Meanwhile, on the ground...
In this week’s Playboy Club, we discover the following:
- Nick has designs on becoming state attorney;
- Sean’s parents are pressuring him and Alice to have a baby;
- Sean has political aspirations and all but blackmailed Nick into hiring him as his media consultant (if that was the term for it back in the 1960s);
- Brenda has a secret box into which she puts her savings, trying to save up for real estate; and
- Maureen seems to walk around with a choked expression on her face all the time.
“The Scarlett Bunny” centers on Hef’s bid to find a new Playboy cover girl, and naturally several of the Bunnies have been lining up for that cover, as a unifying theme. Janie’s horrified because it turns out she’s married to “a crazy guy” and cannot be the cover girl because he has a subscription to Playboy.
Two episodes in, I’m wondering if the fashion recaps will be all about Laura Benanti as Bunny Mother Carol Lynne. So to that end, let’s recap her outfits over the trajectory of the show.
First seen cascading down the stairs is this polka-dotted top with matching pencil skirt. Evidently, she’s going for that upside-down exclamation point look, the one that frames exclamations in Spanish. Regardless, it’s a great day-to-night look for her.
Carol Lynne, however, doesn’t always get “night to day” quite right, as her outfit when she issues new training manuals to sleeping Bunnies getting up for the day is too dressy for lunch:
I am aware that there are keys throughout the episode, but did she really have to wear a brooch in a shape that vaguely recalls one? Notice the ironic position NOT over her heart, and her throwing down every time that Nick comes within breathing distance of Maureen, and you just know she’s that obviously hurting to give him the key to her heart. Awwwww.
Although upon further inspection, it’s actually a tassel.
SHE’S WEARING A PASTY AND ATTACHING IT TO HER OUTFIT, PEOPLE! BAD ACCESSORIZING. I know she just got made Bunny Mother or the Lizard Queen (Simpsons reference #1!!!) or something, and is proud of being a former Bunny, but the tassel is about as obvious an homage to her former position as if she cut her bunny ears and made one of those into a brooch instead (which sounds AWESOME, by the way). I must say, however, that the peek-a-boo cutout and architectural design of the dress blows me away.
Also, it would hurt me less if she stopped looking at Nick like this:
Honey, I know: you have been forced into Chinese mall shower curtains masquerading as a scoop-neck dress. If she’s going for that material, she should go all the way with the collar and wear cheongsams like Maggie Cheung does in In the Mood for Love. Did you ever see that? If no, why not?
Oh yes, more on Carol Lynne. Here’s her smashing ensemble when she announces the Bunny girl cover story competition finalists, which is a much smarter day outfit than the black architectural wonder with the runaway pasty:
Also, she sucks in her cheeks a lot. I am guessing that when Laura Benanti eventually realizes she’s better off back on Broadway than this rather limp drama series, she’ll loosen her facial muscles and belt out Mama Rose’s numbers in Gypsy like there’s no tomorrow. I bet she’ll get another Tony for it: yes, this show has some pedigree, as Benanti is actually a quarter of the way to EGOT, having won a Tony for – wait for it – Gypsy in 2008. (Sorry, but if she wants the “E” next, she should really escape from this set and run to “Mad Men” while in full costume.)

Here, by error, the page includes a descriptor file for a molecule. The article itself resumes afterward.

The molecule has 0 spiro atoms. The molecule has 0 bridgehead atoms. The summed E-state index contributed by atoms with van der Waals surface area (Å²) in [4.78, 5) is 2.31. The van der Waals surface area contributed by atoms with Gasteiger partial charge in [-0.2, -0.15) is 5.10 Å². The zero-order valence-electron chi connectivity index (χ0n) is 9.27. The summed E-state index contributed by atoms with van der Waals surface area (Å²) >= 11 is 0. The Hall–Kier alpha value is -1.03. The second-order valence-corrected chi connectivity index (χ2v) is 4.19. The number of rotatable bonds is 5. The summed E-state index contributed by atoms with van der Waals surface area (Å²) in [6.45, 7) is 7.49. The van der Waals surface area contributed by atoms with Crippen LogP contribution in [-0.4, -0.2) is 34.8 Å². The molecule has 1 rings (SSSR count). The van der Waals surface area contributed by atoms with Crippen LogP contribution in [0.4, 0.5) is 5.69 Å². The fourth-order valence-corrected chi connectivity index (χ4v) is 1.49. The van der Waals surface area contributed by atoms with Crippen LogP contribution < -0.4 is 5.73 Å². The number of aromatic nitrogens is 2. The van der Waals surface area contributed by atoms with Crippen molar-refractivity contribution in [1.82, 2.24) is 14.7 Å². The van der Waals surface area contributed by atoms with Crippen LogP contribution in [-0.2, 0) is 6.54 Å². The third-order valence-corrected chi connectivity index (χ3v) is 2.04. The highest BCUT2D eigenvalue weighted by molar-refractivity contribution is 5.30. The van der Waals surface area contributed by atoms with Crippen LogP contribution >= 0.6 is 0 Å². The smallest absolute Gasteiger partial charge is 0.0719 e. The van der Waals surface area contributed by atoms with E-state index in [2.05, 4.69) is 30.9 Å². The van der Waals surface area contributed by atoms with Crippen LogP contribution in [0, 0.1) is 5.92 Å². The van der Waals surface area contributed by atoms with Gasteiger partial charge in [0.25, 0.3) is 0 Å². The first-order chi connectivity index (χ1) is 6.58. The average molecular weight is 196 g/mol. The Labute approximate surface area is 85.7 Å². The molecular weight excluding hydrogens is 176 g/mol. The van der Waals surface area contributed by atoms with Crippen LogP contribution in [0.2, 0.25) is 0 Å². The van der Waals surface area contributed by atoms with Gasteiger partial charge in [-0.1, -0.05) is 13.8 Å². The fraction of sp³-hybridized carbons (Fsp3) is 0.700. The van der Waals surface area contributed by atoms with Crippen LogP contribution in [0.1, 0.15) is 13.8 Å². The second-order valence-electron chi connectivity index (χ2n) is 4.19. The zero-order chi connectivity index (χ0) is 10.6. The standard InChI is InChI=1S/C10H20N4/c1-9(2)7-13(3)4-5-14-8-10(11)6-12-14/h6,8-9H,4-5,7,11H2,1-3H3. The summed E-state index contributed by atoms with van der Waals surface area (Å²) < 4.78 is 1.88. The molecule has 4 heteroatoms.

Meanwhile, Sean and Alice are having an awkward dinner with his parents, who are pressuring them to make babies. There’s a scheduling conflict because Alice has to work that night and – oops! – they can’t find out that she’s not a homemaker but a Playboy Bunny (leaving the Sapphic tendencies aside). Alice is suitably stern when Sean not only tells her they’re coming over, but that she’s making chicken kiev. I can’t tell if she’s more perturbed by their presence or the choice of entrée she is forced to make:
Kudos to Alice, by the way, for giving excellent bitchface to her bitch husband, who you just know dreams of singing “Happy Birthday” to JFK while Alice is at work. But why her outfit is cut from what appears to be their sham family’s tablecloth is beyond me. (Again: look into cheongsams.)
And the hunt for the Bunny cover girl is on. Clearly, Janie is out to be as unsexy as possible, leading her to this choice of high-waisted golf pants that even a self-respecting lesbian like Alice would sniff at:
Here’s a panorama of the girls in street apparel:
Sorry Alice, but no more matching your outfit with your hair, OK? But the patterned skirt is to kill for. Maureen is in one of the only scenes where she’s out of costume and goes for a smart Brigitte Bardot look: very fresh, very clean, and totally unlike her glamourous persona. This is a girl who knows she can rock any look without turning them into golf pants. I must say that poor Brenda’s red ensemble looks like it’s made from a lesser fabric and I can’t tell if that’s the light hitting it wrong, but it is not flattering the otherwise lovely Naturi Naughton. Tell her to look into pants, but not golf ones.
Thankfully, despite the lack of facial expression Carol Lynne has throughout the episode, she is finally at long last allowed to smile big just once, at the end, when she’s out to dinner with Nick:
I have a feeling that her outfits match her moods. The polka dot indicated that an alarming situation was about to happen. The tasseled nightmare portended her giving new training manuals out to the Bunnies. The red-and-white number was purely business. The golden shower curtain was for a moment when she’s not at her best emotionally or physically (which could have been cured had she just gone for dim sum). So when I saw this shimmery sheath with the jewelry draped around her like a regal Egyptian figure-skating queen (cf. world champion Miki Ando at the 2010 Olympics, it’s on YouTube), I knew she felt regal, powerful and ready to smile. And they do look happy together. So the rule of thumb for all of Laura Benanti’s wardrobe in any scene is that her outfit matches Bunny Lizard Queen Mother’s mood on the show. And with that rule in mind, enjoy next week’s episode!
But first, how did you like this week's episodes?